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Latex Hypersensitivity Protocol (2.16)

Latex Hypersensitivity Protocol (2.16) - Policies, Clinical, UWHC Clinical, Department Specific, Surgical Services, Clinical

2.16

UNIVERSITY OF WISCONSIN

POLICY & PROCEDURE

EFFECTIVE DATE

DECEMBER 1992
ORIGINAL
 REVISION

MARCH 2017
PAGE 1
OF 2
POLICY #

2.16
ADMINISTRATIVE MANUAL
NURSING MANUAL
OTHER OPERATING ROOM
SURGICAL SERVICES
TITLE
LATEX HYPERSENSITIVITY PROTOCOL



I. PURPOSE

To establish the precautions that must be taken when providing care to a patient who is allergic to latex or is at
high risk (see Hospital Administrative Policy #8.42 Latex Hypersensitivity Procedures).

Systemic exposure to latex can occur through the following routes: mucous membrane, ingestion, inhalation,
intravascular, or cutaneous contact.

II. POLICY

A. A latex allergy information binder will be kept available at the Inpatient OR and OSC (control
desks). The binders will include a list of latex products with viable alternatives and links to latex
resources. AFCH uses green tape to identify latex items.
B. All patients with a known latex allergy will have anesthesia staff (monitored or choice) during a
procedure in case of possible anaphylactic reaction.
C. “Latex Precaution/Allergy” signs will be posted on all OR doors.
D. Every attempt will be made to avoid the use of latex products and minimize the patient's exposure.
E. Review material data labels from the manufacturer when questionable products related to latex
content are purchased or used.
F. Every attempt will be made to schedule latex hypersensitivity patients as the first case of the day to
reduce the possibility of airborne floating particles.
G. The nurse will assess latex hypersensitivity during the preoperative assessment.
III. PROCEDURE

NOTE: Patients with a history of Type I allergic reactions to certain foods (e.g. banana, kiwi, avocado,
chestnut, raw potato, papaya, and tomato) also have shown to have an increased risk to latex sensitization.
Patients with a history of multiple surgeries beginning at an early age, spina bifida, myelodysplasia,
genitourinary problems, any individual with a past history of Type I reaction or positive test results to natural
rubber latex, and health care and dental workers have a high rate of latex allergy.

NOTE: It is unknown how much latex protein may be transferred onto items handled by powder-free latex
gloves. For a patient with a history of latex allergy or sensitivity, any contact with latex proteins must be
avoided. If the surgical team becomes aware that the patient has a known latex allergy or sensitivity (history
of signs and symptoms related to exposure to natural rubber latex as noted in hospital administrative policy
#8.42 II.A.1) after the sterile set-up has begun, the sterile set-up must be torn down and reset-up using
non-latex gloves. Alternatively, personnel can, as a precaution, wear non-latex gloves to set up and keep the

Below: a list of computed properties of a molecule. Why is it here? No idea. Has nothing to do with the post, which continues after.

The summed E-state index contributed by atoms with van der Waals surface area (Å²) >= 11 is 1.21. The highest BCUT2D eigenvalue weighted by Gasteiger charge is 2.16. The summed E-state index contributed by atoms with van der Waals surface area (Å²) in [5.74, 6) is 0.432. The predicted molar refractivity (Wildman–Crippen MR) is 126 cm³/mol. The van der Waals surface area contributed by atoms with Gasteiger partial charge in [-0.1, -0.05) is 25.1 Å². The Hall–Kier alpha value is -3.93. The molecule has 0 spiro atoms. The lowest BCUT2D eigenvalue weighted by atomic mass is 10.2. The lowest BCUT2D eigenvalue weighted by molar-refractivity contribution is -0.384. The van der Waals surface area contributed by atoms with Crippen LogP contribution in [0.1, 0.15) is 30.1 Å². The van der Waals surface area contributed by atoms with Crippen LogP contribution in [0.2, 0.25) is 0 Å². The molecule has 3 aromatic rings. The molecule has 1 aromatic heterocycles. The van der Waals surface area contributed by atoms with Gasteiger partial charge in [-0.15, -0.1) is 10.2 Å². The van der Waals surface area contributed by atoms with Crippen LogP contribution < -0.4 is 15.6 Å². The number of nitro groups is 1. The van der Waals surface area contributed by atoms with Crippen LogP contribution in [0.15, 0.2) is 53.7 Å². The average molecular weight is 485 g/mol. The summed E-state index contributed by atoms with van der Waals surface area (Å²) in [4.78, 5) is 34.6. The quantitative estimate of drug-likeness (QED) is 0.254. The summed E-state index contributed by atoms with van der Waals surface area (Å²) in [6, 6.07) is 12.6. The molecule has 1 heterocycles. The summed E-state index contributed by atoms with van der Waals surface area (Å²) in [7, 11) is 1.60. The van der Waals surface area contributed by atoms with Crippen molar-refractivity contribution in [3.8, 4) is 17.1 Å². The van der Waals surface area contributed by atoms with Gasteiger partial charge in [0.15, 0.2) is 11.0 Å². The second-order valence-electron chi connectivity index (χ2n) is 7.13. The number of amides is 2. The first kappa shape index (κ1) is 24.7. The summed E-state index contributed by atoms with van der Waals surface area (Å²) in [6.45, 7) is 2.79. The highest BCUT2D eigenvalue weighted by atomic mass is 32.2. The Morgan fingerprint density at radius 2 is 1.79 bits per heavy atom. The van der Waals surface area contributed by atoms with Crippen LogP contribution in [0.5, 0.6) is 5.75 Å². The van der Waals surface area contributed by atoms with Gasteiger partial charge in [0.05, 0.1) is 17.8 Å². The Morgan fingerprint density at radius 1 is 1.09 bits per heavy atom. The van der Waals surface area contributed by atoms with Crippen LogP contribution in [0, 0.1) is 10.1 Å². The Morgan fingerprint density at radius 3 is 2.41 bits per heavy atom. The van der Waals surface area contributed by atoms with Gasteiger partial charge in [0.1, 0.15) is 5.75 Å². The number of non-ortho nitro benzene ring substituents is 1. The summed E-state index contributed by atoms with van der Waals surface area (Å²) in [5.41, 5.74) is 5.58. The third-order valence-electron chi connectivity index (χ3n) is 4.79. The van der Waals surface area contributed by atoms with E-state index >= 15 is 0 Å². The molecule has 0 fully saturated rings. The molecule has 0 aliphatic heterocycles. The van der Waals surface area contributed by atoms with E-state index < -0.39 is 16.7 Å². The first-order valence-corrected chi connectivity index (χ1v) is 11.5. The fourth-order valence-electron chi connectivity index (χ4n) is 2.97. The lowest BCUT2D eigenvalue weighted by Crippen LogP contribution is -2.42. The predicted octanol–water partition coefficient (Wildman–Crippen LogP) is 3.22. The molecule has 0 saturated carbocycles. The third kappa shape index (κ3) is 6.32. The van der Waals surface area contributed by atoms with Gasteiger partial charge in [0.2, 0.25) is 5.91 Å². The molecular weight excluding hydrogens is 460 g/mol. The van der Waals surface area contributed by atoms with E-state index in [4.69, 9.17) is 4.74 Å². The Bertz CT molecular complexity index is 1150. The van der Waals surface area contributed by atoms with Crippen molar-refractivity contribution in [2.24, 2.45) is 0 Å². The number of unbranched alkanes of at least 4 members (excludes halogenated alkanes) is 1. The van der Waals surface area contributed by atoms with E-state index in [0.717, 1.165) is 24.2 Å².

sterile field latex-free until the patient’s latex status is known for certain.

UNIVERSITY OF WISCONSIN

POLICY & PROCEDURE

EFFECTIVE DATE

DECEMBER 1992
ORIGINAL
 REVISION

MARCH 2017
PAGE 2
OF 2
POLICY #

2.16
ADMINISTRATIVE MANUAL
NURSING MANUAL
OTHER OPERATING ROOM
SURGICAL SERVICES
TITLE
LATEX HYPERSENSITIVITY PROTOCOL



A. Obtain latex information binder.
1. Contains helpful information including latex product information.
B. Remove or isolate latex products from OR. Review OR case cart contents for questionable latex
items. Substitute non-latex items for latex products.
1. Decrease the possibility of latex exposure to the patient.
C. Avoid use of questionable items or products (such as yellow boots and red rubbers). Review
manufacturer’s labels on products.
1. A majority of latex products appear as colored rubber. Products will be labeled as latex, so read
label carefully for content before use.
D. Obtain vinyl or non-latex powder-free gloves (both exam and sterile).
1. The literature indicates that latex may become airborne through the powder in the gloves. Latex
exposure via mucous membranes, ingestion, inhalation, intravascular or cutaneous contact can
cause an allergic reaction.
E. Medication vials with rubber stoppers should have the stoppers removed before aspirating
medication into the syringe.
F. Continue patient assessment throughout the procedure and be prepared to treat any allergic reaction.
G. Document the patient's latex allergy status in the Patient Care Record.
H. Communicate patient's latex allergy to post-operative unit to facilitate preparation for patient care.

IV. REFERENCES

A. AORN Guidelines for Perioperative Practice 2017, pages 255-257
B. https://intranet.anesthesia.wisc.edu/departmental/clinic/providerinfo/latex.html

V. APPROVED BY

OR Committee

REVIEWED BY

Surgical Services Policy and Procedure Committee 2/2017
James E. Gern, M.D. 2/2017
Ashley J. Rusch, BSN, RN, CNOR, Nursing Education Coordinator 2/2017

SIGNED BY

Anne Mork, MHCDS, MS,RN
Interim Director, Surgical Services Department